In 1999, the plaintiff sold his New York–based public relations

In 1999, the plaintiff sold his New York–based public relations firm, Lobsenz Stevens, to the defendants, Publicis S.A., a French global communications company, and its American subsidiary. The sale involved two contracts: a stock purchase agreement pursuant to which the plaintiff sold all of his stock in the firm to the defendants, and an employment agreement pursuant to which the plaintiff was to continue as chairman and CEO of the new company, named Publicis-Dialog (PD), for three years. Under the stock purchase agreement, the plaintiff received an initial payment of $3,044,000 and stood to earn “earn-out” payments of up to $4 million contingent upon PD achieving certain levels of earnings before interest and taxes during the three calendar years after the closing. The employment agreement described the plaintiff’s duties as the “customary duties of a Chief Executive Officer.” Within six months of the closing, signs of financial problems appeared, including the loss of PD’s largest pre-acquisition client. In March 2001, the plaintiff was removed as CEO of the business and given several options, including leaving the firm, staying and working on new business, and a third option of coming up with another alternative. Thereafter, Bob Bloom, former chair and CEO of Publicis USA, and the plaintiff exchanged a series of e-mails, which culminated in a March 28 message from Bloom that set forth his understanding of the parties’ terms regarding the plaintiff’s new role at PD as follows:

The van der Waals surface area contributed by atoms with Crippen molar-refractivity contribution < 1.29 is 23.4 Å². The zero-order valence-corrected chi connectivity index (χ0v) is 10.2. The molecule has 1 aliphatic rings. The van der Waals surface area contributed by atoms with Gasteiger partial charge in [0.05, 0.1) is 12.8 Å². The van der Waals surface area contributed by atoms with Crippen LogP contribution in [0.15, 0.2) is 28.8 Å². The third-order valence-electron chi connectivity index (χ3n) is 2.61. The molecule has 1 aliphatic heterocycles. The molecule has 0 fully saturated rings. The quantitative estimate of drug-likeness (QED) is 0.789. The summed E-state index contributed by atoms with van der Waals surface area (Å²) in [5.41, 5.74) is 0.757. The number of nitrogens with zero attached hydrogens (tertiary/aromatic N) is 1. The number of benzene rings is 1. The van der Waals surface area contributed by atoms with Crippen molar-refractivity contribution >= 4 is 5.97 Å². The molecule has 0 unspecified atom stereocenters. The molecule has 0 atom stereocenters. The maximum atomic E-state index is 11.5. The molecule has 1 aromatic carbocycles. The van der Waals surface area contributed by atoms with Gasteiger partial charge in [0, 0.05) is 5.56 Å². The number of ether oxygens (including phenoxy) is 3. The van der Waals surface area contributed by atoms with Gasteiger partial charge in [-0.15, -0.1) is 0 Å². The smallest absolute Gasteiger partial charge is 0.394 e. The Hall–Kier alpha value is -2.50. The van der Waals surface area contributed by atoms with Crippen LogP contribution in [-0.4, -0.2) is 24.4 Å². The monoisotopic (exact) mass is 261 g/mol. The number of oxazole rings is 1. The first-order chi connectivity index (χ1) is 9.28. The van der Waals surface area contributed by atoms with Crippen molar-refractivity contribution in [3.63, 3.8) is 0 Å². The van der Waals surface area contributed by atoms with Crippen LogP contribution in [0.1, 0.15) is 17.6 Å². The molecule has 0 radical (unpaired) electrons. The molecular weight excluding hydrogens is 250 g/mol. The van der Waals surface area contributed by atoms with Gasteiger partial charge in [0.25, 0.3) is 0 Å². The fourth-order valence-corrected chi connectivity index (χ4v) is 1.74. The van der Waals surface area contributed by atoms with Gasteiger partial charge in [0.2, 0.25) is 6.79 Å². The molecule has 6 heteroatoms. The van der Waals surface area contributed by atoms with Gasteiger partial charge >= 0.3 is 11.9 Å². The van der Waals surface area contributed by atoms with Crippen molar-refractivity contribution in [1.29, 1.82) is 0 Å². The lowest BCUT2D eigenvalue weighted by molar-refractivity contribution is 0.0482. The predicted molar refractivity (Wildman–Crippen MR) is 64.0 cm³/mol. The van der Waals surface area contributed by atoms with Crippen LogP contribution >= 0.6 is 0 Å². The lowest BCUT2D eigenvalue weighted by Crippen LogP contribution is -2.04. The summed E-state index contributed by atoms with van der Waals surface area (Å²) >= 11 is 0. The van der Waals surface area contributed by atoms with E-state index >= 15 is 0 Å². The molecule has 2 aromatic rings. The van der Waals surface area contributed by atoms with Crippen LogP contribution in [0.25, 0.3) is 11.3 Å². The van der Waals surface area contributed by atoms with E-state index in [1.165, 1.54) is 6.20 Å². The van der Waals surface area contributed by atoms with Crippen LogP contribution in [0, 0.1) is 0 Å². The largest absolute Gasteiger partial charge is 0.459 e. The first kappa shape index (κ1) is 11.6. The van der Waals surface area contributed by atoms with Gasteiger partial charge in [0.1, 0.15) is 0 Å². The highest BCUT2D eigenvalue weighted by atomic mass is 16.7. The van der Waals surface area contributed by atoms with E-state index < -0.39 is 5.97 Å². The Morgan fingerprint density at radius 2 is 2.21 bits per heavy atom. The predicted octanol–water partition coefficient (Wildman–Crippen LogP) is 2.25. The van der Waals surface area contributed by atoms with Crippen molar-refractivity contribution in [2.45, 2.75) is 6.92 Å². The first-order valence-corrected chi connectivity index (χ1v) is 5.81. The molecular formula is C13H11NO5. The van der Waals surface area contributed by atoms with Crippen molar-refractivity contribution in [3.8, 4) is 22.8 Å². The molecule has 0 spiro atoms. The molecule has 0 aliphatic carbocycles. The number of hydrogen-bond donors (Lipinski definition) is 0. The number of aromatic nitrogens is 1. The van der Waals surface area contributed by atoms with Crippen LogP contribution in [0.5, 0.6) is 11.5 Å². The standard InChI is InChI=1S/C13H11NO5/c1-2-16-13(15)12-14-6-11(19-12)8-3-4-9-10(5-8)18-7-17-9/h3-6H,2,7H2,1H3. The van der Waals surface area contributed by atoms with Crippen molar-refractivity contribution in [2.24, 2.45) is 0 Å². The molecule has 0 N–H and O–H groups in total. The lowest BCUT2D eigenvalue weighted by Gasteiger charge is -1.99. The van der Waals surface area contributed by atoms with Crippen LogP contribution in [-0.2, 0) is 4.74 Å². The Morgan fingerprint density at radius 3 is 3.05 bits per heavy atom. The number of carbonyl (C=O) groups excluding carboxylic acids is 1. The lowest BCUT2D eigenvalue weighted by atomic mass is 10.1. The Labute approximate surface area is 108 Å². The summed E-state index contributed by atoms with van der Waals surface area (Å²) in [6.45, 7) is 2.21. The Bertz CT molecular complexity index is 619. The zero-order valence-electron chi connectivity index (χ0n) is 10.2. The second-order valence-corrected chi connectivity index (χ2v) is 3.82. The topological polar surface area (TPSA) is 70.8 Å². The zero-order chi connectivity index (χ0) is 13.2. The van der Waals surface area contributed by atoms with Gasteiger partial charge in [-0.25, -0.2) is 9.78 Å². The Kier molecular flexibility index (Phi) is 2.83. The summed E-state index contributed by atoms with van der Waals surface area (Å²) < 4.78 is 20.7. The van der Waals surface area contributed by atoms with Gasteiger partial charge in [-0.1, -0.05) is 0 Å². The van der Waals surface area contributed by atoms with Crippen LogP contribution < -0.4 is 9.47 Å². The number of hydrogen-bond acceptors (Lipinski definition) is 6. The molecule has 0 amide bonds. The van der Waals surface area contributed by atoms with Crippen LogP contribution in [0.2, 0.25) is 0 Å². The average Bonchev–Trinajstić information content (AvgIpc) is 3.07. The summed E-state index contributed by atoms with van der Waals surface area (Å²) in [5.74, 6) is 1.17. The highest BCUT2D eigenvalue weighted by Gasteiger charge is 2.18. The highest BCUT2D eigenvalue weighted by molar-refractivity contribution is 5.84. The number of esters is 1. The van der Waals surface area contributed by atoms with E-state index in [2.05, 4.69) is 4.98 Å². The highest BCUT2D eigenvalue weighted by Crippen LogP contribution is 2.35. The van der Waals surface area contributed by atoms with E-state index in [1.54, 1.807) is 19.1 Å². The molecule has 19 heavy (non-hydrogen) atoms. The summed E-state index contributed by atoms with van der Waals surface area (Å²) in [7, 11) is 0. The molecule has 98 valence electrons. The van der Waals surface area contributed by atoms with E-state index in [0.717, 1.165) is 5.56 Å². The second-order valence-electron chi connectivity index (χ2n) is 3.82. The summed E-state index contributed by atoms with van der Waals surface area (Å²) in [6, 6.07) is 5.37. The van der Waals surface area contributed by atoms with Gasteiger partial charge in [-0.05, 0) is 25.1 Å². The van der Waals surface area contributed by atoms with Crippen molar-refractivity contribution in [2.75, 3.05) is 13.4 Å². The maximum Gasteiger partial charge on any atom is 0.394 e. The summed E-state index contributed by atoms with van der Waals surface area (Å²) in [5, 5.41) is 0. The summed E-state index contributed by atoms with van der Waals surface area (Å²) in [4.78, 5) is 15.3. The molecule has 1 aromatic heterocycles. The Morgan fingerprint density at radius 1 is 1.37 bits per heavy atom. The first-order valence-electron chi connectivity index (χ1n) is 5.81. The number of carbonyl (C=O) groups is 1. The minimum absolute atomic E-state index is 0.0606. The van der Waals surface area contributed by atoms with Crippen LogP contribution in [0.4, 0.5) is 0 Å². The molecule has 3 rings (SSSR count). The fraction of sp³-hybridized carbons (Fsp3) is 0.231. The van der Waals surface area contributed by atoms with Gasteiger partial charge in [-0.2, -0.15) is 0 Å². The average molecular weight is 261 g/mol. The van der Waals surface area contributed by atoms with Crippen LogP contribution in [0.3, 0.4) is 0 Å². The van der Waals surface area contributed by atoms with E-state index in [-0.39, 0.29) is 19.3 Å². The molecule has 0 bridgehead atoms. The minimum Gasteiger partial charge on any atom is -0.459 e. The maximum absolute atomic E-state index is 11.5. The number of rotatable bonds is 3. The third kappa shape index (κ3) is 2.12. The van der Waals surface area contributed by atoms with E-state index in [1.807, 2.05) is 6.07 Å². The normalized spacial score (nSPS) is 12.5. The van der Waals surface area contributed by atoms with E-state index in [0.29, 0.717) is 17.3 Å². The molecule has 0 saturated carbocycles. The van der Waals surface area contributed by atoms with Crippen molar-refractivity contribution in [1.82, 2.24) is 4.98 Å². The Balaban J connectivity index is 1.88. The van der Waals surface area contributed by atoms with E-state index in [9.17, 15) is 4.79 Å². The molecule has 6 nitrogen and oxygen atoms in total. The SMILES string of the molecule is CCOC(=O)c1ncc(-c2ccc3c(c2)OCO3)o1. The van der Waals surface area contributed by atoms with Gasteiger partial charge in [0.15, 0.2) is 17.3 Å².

Thus I suggested an allocation of your time that would permit the majority of your effort to go against new business development (70%). I also suggested that the remaining time be allocated to maintaining/growing the former Lobsenz Stevens clients (20%) and involvement in management/operations of the unit (10%). This option, it would seem, is in your best interest because it offers the best opportunity for you to achieve your stated goal of a full earn-out. When I suggested this option, you seemed to have considerable enthusiasm for it and expressed your satisfaction with it so I, of course, assumed that it was an option you preferred.
The plaintiff responded with an e-mail that stated, among other things, “I accept your proposal with total enthusiasm and excitement. . . . I’m psyched again and will do everything in my power to generate business, maintain profits, work well with others and move forward.” Bloom responded that he was “thrilled with [the plaintiff’s] decision.” Each of the e-mail transmissions bore the typed name of the sender at the foot of the message. The plaintiff subsequently filed a lawsuit based on the terms of the original employment agreement and filed a motion for summary judgment claiming that the e-mail exchanges did not constitute “signed writings” within the meaning of the statute of frauds. What arguments would you make on behalf of the defendants? Which party do you think will prevail? [Stevens v. Publicis, S.A., 854 N.Y.S.2d 690 (2008).]